Among the many saints invoked in times of sickness, St. Angela Merici remains one of the most powerful intercessors. Many call upon her in their time of need and ask for her help in their illness.
While St. Angela is most widely known as the founder of the teaching order known as the Ursulines, she was also devoted to the sick in her lifetime.
A 19th-century biography by Bernard O’Reilly highlights this side of her life.
[Angela] gave herself up to the numerous works of charity which awaited her on every side. When not in the hospitals or visiting the sick, poor, or preparing for death some poor needy soul, she was sure to be found before some favorite shrine or altar in the Cathedral or St. Afra, rapt in prayer and lost to all sense of what was passing around her. It sufficed, however, to say one word to her about some urgent errand of mercy or neighborly kindness to see her rise from her knees and set out with face all aglow, with the divine fire within to perform what was asked of her.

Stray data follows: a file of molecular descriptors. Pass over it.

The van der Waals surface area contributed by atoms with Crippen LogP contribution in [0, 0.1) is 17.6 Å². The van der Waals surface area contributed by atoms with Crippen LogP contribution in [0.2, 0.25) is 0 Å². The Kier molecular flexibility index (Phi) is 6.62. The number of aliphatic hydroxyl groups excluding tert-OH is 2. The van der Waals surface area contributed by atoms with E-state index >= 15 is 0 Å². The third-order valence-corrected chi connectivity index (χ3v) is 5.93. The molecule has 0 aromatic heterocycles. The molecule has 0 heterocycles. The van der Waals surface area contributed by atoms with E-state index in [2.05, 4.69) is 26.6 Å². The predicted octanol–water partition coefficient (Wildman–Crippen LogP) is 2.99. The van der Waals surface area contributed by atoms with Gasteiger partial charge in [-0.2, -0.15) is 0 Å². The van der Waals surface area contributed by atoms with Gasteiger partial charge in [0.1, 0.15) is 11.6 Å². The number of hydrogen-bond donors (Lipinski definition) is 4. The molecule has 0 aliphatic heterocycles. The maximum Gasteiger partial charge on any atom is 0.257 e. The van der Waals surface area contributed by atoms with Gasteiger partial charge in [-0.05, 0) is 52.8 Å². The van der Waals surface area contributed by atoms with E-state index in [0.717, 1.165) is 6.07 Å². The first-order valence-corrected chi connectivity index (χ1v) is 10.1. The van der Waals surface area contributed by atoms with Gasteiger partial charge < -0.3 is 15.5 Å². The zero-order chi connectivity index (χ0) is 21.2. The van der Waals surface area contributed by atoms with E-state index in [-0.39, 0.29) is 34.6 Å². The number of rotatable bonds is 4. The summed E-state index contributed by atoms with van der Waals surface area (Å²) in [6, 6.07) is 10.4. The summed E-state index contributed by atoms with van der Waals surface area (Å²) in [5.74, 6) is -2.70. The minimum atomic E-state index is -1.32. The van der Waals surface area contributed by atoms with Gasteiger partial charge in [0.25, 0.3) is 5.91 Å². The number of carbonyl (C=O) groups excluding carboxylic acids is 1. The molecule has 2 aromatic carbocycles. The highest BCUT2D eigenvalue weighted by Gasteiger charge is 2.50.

Furthermore, she also experienced poor health and was even blind before being fully cured by God, according to the Catholic Encyclopedia.
In 1524, while making a pilgrimage to the Holy Land, she became suddenly blind when she was on the island of Crete, but continued her journey to the Holy Places and was cured on her return while praying before a crucifix at the same place where she was struck with blindness a few weeks before.
After her death, St. Angela became a favored intercessor of many sick people and eventually gained the reputation of being the “patron saint of the sick.”